Reference

Lehmann G, Berger S, Strauß J, Lehmann A, & Pflüger, H. 2010. The auditory system of non-calling grasshoppers (Melanoplinae: Podismini) and the evolutionary regression of their tympanal ears Journal of Comparative Physiology A. DOI: 10.1007/s00359-010-0560-2

25 August 2010

Magic for dogs

ResearchBlogging.orgAt the recent International Congress of Neuroethology, one of the keynote talks was by Susana Martinez-Conde about the psychology of magic. She’s written a few article on illusions, and has a book on the subject coming out soon.

It was great, but it was a little unusual for a neuroethology meeting. It was all humans, so there wasn’t much ethology. And there really wasn’t a lot in the way of neurons. I wondered, “Are there magic tricks for animals?”

Maybe there is.


If you’ve played fetch with a dog for a while, you can “psych them out” by pretending to throw the ball. They’ll tear off after it... and then stop.

The essence of human illusions, psychologically, revolves around attention and expectation. To emphasize how important attention is and how unimportant concealment is, check Penn and Teller’s version of the classic cup and ball trick.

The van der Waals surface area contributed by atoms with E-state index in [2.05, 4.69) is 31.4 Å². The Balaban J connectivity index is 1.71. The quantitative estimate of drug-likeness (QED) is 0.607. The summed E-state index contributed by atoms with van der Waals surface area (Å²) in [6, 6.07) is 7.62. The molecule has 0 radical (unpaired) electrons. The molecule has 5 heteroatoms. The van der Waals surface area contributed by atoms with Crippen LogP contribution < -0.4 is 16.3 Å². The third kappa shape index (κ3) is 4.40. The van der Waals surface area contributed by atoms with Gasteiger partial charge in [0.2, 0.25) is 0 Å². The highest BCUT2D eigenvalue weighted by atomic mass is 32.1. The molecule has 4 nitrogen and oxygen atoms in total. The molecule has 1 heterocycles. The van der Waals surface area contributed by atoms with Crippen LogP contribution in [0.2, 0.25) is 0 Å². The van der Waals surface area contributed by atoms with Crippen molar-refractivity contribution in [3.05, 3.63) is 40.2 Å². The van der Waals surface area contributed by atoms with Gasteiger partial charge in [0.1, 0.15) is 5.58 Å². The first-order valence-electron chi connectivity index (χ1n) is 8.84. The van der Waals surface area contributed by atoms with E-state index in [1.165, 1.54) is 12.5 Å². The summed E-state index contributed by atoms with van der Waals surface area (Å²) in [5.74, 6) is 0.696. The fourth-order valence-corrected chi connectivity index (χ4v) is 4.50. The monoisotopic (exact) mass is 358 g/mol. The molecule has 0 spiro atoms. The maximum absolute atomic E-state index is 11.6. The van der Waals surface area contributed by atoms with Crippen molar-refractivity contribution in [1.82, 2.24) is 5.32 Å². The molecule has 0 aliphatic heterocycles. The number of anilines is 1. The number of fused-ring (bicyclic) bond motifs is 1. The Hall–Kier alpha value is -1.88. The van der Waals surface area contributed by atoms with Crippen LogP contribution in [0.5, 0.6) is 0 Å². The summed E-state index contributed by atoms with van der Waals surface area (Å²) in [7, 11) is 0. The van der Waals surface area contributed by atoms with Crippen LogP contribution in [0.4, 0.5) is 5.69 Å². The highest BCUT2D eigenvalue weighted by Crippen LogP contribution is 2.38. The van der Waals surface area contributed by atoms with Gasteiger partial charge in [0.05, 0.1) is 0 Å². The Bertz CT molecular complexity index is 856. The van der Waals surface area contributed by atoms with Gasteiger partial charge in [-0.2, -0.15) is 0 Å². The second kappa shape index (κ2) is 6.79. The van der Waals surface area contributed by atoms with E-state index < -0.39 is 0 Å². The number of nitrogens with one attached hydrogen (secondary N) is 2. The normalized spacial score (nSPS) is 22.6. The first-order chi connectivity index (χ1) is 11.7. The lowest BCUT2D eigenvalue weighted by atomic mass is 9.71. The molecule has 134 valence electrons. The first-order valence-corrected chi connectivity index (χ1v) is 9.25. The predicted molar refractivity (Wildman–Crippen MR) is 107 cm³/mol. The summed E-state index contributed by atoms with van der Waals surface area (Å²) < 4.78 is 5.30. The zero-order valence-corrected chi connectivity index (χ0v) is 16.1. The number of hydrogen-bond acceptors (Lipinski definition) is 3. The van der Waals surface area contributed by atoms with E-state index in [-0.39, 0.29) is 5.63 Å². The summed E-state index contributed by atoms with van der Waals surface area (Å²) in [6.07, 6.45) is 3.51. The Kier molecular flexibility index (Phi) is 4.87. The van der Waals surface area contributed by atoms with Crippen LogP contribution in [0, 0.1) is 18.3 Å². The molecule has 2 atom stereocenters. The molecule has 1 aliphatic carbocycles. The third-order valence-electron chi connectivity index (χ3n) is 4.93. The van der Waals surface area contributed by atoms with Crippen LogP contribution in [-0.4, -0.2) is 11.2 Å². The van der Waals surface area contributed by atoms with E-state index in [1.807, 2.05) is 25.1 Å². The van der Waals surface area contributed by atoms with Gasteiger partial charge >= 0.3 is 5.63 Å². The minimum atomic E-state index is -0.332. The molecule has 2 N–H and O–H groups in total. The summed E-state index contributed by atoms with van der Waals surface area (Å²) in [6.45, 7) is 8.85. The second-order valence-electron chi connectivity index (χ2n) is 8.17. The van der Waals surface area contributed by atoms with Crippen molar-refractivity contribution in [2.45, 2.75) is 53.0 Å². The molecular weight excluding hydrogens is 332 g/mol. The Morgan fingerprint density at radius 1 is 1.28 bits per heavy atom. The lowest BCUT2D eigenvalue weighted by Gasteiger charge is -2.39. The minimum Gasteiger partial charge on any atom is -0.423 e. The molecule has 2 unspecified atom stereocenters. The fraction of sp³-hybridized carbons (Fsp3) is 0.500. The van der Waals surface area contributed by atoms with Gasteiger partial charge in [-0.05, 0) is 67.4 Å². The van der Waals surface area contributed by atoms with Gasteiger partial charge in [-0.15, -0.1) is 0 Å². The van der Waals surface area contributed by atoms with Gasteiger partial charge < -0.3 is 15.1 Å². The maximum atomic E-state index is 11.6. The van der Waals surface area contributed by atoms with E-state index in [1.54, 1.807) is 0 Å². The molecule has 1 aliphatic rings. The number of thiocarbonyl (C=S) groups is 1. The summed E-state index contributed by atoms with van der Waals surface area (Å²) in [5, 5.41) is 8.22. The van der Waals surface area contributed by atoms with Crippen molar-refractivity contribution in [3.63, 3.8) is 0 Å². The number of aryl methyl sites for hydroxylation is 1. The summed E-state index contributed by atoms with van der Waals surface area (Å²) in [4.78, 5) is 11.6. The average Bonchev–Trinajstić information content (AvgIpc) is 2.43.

That’s right: you can have everything out in the open, and in many cases, the illusion still works.

Similarly, people’s expectation of what should happen is so strong, they will swear something happened during a magic show that did not.

It seems to me that the “fake throw” plays upon those same elements of attention and expectation in exactly the same way. I can’t help but wonder if the dog experiences this as an illusion very much like humans experiencing an illusion at a magic show. Do they actually “perceive” or “misremember” the ball being thrown? I don’t know, and more frustratingly, I can’t think of a way to test it.

And while I was preparing this, I found a great post on Talking Brains about how the “fake throw” might tell us something about mirror neurons. It might be a bit difficult to use it as a model system.